Carla Espinosa-Alvarez's mother had threatened to take the girl from her foster home, police said.
On Monday, one day after the 3-year-old was reportedly kidnapped at gunpoint, mother and daughter turned up safely in Mexico.
But the discovery of the girl only raised more questions about the Sunday night abduction from her North Las Vegas foster home.
Sgt. Tim Bedwell, a North Las Vegas police spokesman, said detectives were investigating the circumstances of the girl's disappearance.
"Until we sort out what truly happened, we won't know what the next step is," he said.
The girl's foster mother told police that a masked couple tricked their way into her home near Commerce Street and Lone Mountain Road to take the girl.
Once inside the two-story house on the 100 block of Rosa Rosales Court, the masked man held the foster mother at gunpoint while the masked woman searched the house, found Carla and carried her away, police said.
The foster mother was a licensed foster parent with no connections to the girl's family, said Christine Skorupski, spokeswoman for the Clark County Department of Family Services.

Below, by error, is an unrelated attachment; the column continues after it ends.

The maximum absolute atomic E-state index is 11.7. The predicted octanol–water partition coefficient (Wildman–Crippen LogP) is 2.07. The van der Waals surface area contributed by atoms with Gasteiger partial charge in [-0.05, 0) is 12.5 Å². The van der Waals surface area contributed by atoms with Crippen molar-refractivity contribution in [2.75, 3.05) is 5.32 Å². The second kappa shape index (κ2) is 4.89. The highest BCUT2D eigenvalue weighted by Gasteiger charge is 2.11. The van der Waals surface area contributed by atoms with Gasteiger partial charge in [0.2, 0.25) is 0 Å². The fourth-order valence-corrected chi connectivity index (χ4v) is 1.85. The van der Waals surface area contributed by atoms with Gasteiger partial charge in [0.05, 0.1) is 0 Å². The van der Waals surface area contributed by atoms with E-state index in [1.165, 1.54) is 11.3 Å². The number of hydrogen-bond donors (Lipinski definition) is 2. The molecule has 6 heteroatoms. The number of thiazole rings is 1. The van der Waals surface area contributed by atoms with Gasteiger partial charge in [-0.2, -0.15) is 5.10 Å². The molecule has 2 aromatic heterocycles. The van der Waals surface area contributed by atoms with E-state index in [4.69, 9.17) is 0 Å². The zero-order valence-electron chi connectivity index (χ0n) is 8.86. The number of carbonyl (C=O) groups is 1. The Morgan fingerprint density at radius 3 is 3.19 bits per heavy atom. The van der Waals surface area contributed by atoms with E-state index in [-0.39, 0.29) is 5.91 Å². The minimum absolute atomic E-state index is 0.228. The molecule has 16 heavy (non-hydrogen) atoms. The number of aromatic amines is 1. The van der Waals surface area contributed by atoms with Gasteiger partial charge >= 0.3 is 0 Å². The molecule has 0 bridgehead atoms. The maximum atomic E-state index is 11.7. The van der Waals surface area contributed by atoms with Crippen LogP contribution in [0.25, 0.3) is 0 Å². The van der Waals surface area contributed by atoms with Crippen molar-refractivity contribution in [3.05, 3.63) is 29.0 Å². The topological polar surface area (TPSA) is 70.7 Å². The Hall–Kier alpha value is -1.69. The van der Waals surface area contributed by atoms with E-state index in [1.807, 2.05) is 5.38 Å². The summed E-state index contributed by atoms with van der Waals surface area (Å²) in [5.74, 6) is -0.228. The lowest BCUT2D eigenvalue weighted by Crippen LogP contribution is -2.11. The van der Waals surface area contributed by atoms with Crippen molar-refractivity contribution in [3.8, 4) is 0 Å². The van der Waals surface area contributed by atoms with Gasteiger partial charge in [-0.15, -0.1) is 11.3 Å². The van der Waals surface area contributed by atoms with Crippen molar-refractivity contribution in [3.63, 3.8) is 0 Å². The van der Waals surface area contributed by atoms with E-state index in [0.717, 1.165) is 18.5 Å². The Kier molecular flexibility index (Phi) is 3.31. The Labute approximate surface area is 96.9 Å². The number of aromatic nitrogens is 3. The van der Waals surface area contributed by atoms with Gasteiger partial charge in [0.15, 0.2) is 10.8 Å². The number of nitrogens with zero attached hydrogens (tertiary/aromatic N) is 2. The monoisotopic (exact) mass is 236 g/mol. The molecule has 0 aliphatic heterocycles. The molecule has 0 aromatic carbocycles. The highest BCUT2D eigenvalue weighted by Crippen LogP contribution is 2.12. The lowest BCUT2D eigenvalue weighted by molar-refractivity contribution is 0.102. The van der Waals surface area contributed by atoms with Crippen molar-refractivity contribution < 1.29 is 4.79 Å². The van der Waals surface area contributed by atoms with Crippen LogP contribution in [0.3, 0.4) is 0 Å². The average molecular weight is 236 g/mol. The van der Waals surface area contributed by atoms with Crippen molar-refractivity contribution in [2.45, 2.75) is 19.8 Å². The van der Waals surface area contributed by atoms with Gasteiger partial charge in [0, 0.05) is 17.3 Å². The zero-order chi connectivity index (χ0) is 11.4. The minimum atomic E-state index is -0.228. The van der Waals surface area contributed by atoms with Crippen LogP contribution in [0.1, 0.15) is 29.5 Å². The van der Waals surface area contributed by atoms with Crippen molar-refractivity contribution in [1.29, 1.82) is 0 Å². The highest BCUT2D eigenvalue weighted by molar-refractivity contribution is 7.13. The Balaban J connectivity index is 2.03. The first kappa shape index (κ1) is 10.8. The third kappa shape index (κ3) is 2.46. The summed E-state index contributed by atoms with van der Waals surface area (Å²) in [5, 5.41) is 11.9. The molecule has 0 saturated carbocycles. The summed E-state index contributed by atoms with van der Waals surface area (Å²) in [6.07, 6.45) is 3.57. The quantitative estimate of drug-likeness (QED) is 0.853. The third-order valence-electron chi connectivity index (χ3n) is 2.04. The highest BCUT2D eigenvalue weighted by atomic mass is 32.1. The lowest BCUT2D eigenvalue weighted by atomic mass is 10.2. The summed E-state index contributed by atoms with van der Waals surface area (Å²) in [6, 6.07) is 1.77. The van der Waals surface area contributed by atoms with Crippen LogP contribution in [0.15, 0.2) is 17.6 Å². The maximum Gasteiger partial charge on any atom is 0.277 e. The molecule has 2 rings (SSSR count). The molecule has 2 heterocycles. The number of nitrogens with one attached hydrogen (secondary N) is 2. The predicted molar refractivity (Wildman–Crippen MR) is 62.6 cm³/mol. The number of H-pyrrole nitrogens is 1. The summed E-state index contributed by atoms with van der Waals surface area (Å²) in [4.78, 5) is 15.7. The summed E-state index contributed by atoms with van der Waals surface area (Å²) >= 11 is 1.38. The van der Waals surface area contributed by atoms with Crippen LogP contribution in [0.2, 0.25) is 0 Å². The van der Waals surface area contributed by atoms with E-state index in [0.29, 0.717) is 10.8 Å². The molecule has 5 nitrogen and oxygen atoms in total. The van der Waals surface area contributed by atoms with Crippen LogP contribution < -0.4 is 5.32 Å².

The agency had been caring for the girl since October, and Carla had been at the home for seven months. Her mother, Maria Espinosa-Alvarez, is a Mexican national who had threatened to take her away, police said.
Espinosa-Alvarez had left her daughter with friends in Las Vegas and went to Mexico to attend to some affairs. But when she tried to return to Las Vegas, she was denied entry into the country, sources said.
Family Services eventually took the girl from the mother's friends because they were not legal guardians. No charges were filed against the mother or the friends, and the girl was placed in foster care.
Espinosa-Alvarez had been working with a lawyer and the Mexican consulate in Las Vegas since November to resolve the custody issue in Family Court, consulate official Octavio Perales Sanchez said. Carla has no known father, he said.
Skorupski said the Family Court case was ongoing.
"We were working with Carla's mother to see if we could reunify her with her daughter," she said.
But the case was short-circuited with Sunday's apparent kidnapping.
On Monday, Espinosa-Alvarez went to a consulate office in Mexicali, a border town about 350 miles south of Las Vegas, with her daughter, Perales Sanchez said.
Whatever happens next would be handled by federal agencies on both sides of the border, he said.
"Now it's in Mexico, so it's really out of our hands," he said.
Said Skorupski: "It's now an international law issue."
Anyone with information about the case can call the National Center for Missing and Exploited Children at 1-800-THE-LOST.